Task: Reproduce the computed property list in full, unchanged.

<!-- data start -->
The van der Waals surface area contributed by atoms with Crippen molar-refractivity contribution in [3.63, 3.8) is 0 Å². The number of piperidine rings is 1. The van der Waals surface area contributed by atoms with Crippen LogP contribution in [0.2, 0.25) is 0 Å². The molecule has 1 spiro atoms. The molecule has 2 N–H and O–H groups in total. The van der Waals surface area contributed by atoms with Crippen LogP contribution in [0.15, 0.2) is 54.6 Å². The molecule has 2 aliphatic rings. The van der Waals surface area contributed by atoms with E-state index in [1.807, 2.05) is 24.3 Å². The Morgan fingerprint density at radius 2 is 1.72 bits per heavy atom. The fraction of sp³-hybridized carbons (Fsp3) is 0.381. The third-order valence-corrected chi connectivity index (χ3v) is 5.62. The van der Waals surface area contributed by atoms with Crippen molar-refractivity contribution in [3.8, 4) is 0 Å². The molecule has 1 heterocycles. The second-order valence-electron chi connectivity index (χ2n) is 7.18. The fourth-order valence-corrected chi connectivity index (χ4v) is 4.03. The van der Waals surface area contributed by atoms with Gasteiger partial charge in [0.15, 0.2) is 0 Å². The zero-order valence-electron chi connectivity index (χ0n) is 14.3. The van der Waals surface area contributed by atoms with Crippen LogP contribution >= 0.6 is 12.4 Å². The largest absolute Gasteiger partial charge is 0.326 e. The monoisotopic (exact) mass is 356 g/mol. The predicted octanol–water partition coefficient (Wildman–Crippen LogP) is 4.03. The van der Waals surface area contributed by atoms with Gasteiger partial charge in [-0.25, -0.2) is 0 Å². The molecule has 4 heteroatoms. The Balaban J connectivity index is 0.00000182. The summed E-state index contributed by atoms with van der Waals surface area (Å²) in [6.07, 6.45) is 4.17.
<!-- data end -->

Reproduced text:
The van der Waals surface area contributed by atoms with Crippen molar-refractivity contribution in [3.63, 3.8) is 0 Å². The number of piperidine rings is 1. The van der Waals surface area contributed by atoms with Crippen LogP contribution in [0.2, 0.25) is 0 Å². The molecule has 1 spiro atoms. The molecule has 2 N–H and O–H groups in total. The van der Waals surface area contributed by atoms with Crippen LogP contribution in [0.15, 0.2) is 54.6 Å². The molecule has 2 aliphatic rings. The van der Waals surface area contributed by atoms with E-state index in [1.807, 2.05) is 24.3 Å². The Morgan fingerprint density at radius 2 is 1.72 bits per heavy atom. The fraction of sp³-hybridized carbons (Fsp3) is 0.381. The third-order valence-corrected chi connectivity index (χ3v) is 5.62. The van der Waals surface area contributed by atoms with Crippen molar-refractivity contribution in [3.8, 4) is 0 Å². The molecule has 1 heterocycles. The second-order valence-electron chi connectivity index (χ2n) is 7.18. The fourth-order valence-corrected chi connectivity index (χ4v) is 4.03. The van der Waals surface area contributed by atoms with Gasteiger partial charge in [0.15, 0.2) is 0 Å². The zero-order valence-electron chi connectivity index (χ0n) is 14.3. The van der Waals surface area contributed by atoms with Crippen LogP contribution >= 0.6 is 12.4 Å². The largest absolute Gasteiger partial charge is 0.326 e. The monoisotopic (exact) mass is 356 g/mol. The predicted octanol–water partition coefficient (Wildman–Crippen LogP) is 4.03. The van der Waals surface area contributed by atoms with Gasteiger partial charge in [-0.25, -0.2) is 0 Å². The molecule has 4 heteroatoms. The Balaban J connectivity index is 0.00000182. The summed E-state index contributed by atoms with van der Waals surface area (Å²) in [6.07, 6.45) is 4.17.